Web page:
If you are interested in blogging or want to promote your book, please contact E. B. Davis at writerswhokill@gmail.com.

September Interviews

9/2 Dianne Freeman, A Lady's Guide to Mischief and Murder

9/9 Ellen Byron, Murder in the Bayou Boneyard

9/16 Marilyn Levinson, writing as Allison Brook, Checked Out for Murder

9/23 Rhys Bowen, The Last Mrs. Summers

9/30 Sherry Harris, From Beer To Eternity


September Guest Bloggers


9/19 Judy Alter


WWK Weekend Bloggers

9/5 V. M. Burns

9/12 Jennifer J. Chow

9/26 Kait Carson













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For The Love Of Lobster Tales by Shari Randall is now available to download free for a limited time. Go to Black Cat Mysteries at: https://bcmystery.com/ to get your free copy! Thanks for the freebie, Shari.


Keenan Powell recently signed with agent Amy Collins of Talcott Notch. Congratulations, Keenan!


KM Rockwood's "Secrets To The Grave" will appear in the new SinC Chesapeake Chapter's new anthology Invitation To Murder, which will be released by Wildside Press on 10/6.


Congratulations to our two Silver Falchion Finalists Connie Berry and Debra Goldstein!


Paula Gail Benson's "Cosway's Confidence" placed second and Debra Goldstein's "Wabbit's Carat" received Honorable Mention in the Bethlehem Writers Roundtable 2020 short story contest. Congratulations, Paula and Debra!


Susan Van Kirk's Three May Keep A Secret has been republished by Harlequinn's Worldwide Mystery. The WWK interview about the book can be accessed here. We're so glad another publisher picked up this series.


KM Rockwood's "Burning Desire," and Paula Gail Benson's "Living One's Own Truth," have been published in the anthology Heartbreaks & Half-truths. Congratulations to all of the WWK writers.


Please join Margaret S. Hamilton's Kings River Life podcast of her short story "Busted at the Book Sale" here. Congratulations, Margaret!

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Friday, November 22, 2013

How It All Started




How it all started 

Brett Battles’ novella, Becoming Quinn, is a prequel to the Jonathan Quinn novels.
Just before reading this novella, I read a really poorly written novel about the origin of an action hero. That author should read this author to see how clever and engrossing a back-story can be.  Battles started his story with a botched hit.  It was not at all clear who was targeted and why. 
The protagonist was a “cleaner” whose role was to make evidence of the murder disappear, leaving a false trail for the authorities.  When the situation deteriorated he had to act in haste, lacking enough time to double check his tasks and tie up every loose end.  Rookie Phoenix police officer Jake Oliver observed minor oddities in the crime scene, but his training officer assigned him to crowd control before he can share his observations with detectives.

Jake cannot shake the sense that the presumed story is somehow false.  With the help of another rookie policeman, he initiates a personal investigation that turns up other hints that the crime was not as obvious as it appeared.  When he finally tried to share what he has learned, the authorities were more interested in Jake’s failure to follow procedures than in what he has uncovered.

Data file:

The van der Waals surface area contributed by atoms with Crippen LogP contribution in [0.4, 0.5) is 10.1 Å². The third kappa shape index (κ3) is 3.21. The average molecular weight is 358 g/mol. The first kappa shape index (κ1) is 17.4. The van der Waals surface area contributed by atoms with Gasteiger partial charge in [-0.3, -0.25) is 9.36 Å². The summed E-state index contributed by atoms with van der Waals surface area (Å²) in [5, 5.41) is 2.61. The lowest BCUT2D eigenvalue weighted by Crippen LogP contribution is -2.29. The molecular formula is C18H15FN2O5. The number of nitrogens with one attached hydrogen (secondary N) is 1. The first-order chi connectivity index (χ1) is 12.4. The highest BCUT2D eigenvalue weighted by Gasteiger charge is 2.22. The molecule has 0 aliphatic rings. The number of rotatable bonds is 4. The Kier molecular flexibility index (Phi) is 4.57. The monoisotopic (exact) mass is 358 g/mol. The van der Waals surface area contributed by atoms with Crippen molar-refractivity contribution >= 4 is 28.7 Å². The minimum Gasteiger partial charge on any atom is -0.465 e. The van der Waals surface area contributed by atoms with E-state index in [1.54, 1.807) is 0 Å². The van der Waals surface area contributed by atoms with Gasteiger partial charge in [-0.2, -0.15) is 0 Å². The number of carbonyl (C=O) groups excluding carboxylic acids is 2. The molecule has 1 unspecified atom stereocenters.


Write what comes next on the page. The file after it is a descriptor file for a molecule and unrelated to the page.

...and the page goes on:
The group that organized the assassination pressures the cleaner to eliminate Jake, but the cleaner has developed respect for the raw skills, intelligence and persistence of the untutored rookie. 
The cleaner and the rookie end up cooperating to face a common threat. Jake is presented with an opportunity he did not expect.

Anyone wanting to create a back-story for a character should read this book to see how well it can be done. What "origin stories" do you recommend?  

5 comments:

E. B. Davis said...

Body in the Big Apple by Katherine Hall Page was written as a prequel about five years after her first in series was released. Although this cozy series in no way resembles the dark tale of Jonathan Quinn, the prequel Page wrote fit her later books. It explained her MC's vocation and the ironic basis of her marriage. In the later stories, her MC felt out of place in the small New England town where they had settled. The prequel showed the MC's love of New York City, where she grew up. This book was a well done prequel that filled in the backstory.

Gloria Alden said...

Elizabeth George wrote a prequel to her Inspector Lynley series. I think it may have been "A Great Deliverance" since that is listed first now, at least in the paperback versions. I've read it, but it seems to be the only one of her books missing from my shelf so I probably lent it to someone and didn't get it back.

Kara Cerise said...

What an interesting book, Warren. I don't recall reading many prequels although I enjoy them.

I have heard there is a movie prequel being developed for Agatha Christie's Miss Marple as a 30-something crime solver.

E. B. Davis said...

Now that's one I'd like to see. Thanks for bringing it to our attention, Kara. Miss Marple at age 30. That should be interesting.

Yolanda Renée said...

Writing a prequel for my Detective series now, great post, I'll check out some of these suggestions!